Following the matrimony, Sọ Dừa studies for the imperial exam, gets good grades and is sent to foreign nations by the king as an envoy. He leaves his wife a flint stone, two eggs, and a knife to protect herself. Her jealous sisters conspire to throw her into the ocean, where a giant fish swallow hers. Using Sọ Dừa’s knife, she punctures the fish and breaks free; the fish carcass beaches on a remote island. She prepares a camp and then salts and eats the fish to survive. The eggs Sọ Dừa gave her hatch into a rooster and a hen.

One day, when an imperial ship passes by the island, the rooster crows: “Cock-a-doodle-doo, if it’s the envoy ship, please save my baby boo.” The ship anchors and Sọ Dừa steps out to rescue his wife. In the village, a feast is held in his honor; the evil sisters fake their condolences, not knowing that their baby sister is in the back room. When she steps out, they are mortified and wander off, never to be seen again.

How to get pregnant from drinking coconut water


The two prominent moral lessons imbued in the story are “great things happen to good people” and “don’t judge a book by its cover.” One could interpret that the true beauty of Sọ Dừa is the virtues behind his actions. For generations of Vietnamese students, these teachings have become well-practiced formulae in to be repeated in high school essays through college entrance exams.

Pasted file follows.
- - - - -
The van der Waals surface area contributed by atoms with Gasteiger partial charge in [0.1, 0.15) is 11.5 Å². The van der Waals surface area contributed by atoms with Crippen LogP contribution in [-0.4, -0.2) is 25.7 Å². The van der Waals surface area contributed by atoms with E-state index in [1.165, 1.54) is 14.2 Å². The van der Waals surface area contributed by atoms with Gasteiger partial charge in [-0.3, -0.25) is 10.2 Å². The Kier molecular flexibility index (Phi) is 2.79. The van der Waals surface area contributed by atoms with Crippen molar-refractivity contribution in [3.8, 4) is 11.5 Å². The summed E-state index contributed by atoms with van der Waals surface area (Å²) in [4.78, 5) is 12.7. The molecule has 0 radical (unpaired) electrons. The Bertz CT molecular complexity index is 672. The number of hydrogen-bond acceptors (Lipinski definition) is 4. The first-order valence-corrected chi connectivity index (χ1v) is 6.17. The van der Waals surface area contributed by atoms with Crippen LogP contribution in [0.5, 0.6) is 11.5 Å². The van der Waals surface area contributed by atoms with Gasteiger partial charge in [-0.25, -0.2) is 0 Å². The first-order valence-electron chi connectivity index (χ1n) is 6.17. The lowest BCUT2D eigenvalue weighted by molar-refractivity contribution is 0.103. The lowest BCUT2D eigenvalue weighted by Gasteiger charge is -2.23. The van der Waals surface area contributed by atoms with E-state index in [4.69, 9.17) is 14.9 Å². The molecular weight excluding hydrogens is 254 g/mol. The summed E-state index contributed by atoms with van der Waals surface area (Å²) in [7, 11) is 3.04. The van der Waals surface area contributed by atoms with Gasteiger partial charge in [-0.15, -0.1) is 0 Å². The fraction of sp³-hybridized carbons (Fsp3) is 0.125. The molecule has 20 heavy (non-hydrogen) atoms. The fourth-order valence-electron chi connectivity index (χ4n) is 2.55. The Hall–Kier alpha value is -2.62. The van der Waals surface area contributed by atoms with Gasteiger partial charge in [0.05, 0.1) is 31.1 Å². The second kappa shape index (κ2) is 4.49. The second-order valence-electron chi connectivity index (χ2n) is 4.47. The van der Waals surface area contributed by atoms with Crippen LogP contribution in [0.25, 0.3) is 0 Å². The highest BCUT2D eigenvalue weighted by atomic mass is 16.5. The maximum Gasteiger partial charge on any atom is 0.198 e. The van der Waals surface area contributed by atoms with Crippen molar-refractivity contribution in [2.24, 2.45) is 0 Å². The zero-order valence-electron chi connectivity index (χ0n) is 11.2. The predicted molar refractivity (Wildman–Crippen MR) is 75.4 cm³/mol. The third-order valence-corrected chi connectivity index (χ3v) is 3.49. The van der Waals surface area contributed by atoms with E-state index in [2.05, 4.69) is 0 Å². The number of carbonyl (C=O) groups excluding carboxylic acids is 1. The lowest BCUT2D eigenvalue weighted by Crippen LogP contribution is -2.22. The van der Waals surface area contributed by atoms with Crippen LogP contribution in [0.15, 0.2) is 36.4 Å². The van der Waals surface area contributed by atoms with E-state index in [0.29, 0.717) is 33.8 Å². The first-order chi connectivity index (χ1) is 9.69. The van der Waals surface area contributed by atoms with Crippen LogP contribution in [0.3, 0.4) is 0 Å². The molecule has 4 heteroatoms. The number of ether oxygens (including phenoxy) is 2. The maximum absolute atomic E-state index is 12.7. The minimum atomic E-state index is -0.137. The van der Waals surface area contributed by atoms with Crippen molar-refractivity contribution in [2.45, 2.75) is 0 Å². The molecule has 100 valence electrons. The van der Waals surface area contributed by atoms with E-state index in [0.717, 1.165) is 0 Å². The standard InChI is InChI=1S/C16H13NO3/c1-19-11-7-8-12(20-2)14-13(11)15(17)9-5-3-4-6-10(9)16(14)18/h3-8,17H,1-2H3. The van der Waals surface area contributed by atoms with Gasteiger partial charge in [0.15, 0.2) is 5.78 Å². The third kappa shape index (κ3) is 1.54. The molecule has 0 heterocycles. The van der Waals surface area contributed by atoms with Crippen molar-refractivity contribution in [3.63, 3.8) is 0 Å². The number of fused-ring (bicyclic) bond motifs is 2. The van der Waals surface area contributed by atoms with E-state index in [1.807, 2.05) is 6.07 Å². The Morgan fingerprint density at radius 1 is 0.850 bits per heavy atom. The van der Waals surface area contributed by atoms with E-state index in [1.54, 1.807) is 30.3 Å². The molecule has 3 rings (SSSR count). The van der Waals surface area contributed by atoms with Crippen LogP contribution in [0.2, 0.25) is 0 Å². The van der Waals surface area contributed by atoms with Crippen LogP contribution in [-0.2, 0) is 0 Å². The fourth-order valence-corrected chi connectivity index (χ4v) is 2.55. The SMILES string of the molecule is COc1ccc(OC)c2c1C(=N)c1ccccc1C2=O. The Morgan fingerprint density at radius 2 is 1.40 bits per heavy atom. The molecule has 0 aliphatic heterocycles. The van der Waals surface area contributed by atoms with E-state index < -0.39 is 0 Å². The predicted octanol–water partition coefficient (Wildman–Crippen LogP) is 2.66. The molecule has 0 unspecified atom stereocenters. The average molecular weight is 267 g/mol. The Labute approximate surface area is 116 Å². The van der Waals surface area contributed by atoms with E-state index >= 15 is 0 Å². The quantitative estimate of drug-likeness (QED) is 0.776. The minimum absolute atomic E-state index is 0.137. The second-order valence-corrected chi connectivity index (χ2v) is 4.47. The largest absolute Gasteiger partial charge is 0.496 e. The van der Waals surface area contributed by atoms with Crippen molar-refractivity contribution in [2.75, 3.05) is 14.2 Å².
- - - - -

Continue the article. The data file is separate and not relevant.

Fairy tales are often used as didactic tools for forebears to pass down life principles and moral lessons to their offspring. Many might be able to relate to the ups and downs in the life of Sọ Dừa and his wife, and these narratives help appease ill-fated souls that somehow, life will find a way.

Still, the preternatural details in the story can raise the eyebrows of many readers young and old. I once asked my mom how pregnancies can result from a gulp of coconut water. Little did I know that this detail is a textbook expression of Vietnam’s animist beliefs — that every object has a soul. Spirited objects will transfer their distinctive characteristics into humans, as imagined by ancient storytellers. Like Sọ Dừa, the story of Thánh Gióng also involves an elderly woman getting knocked up after walking into giant footprints in the field. This also signals the surfacing of a larger-than-life hero.

The dramatic climax when Sọ Dừa’s wife was swallowed by a fish parallels the story of Pradyumna, the son of Krishna, in the Indian epic Mahabharata. Being engulfed by animals is a common trope in folklore, proving that, no matter how powerful mankind can get, nature is still the omnipotent guardian that we would inevitably need at one point.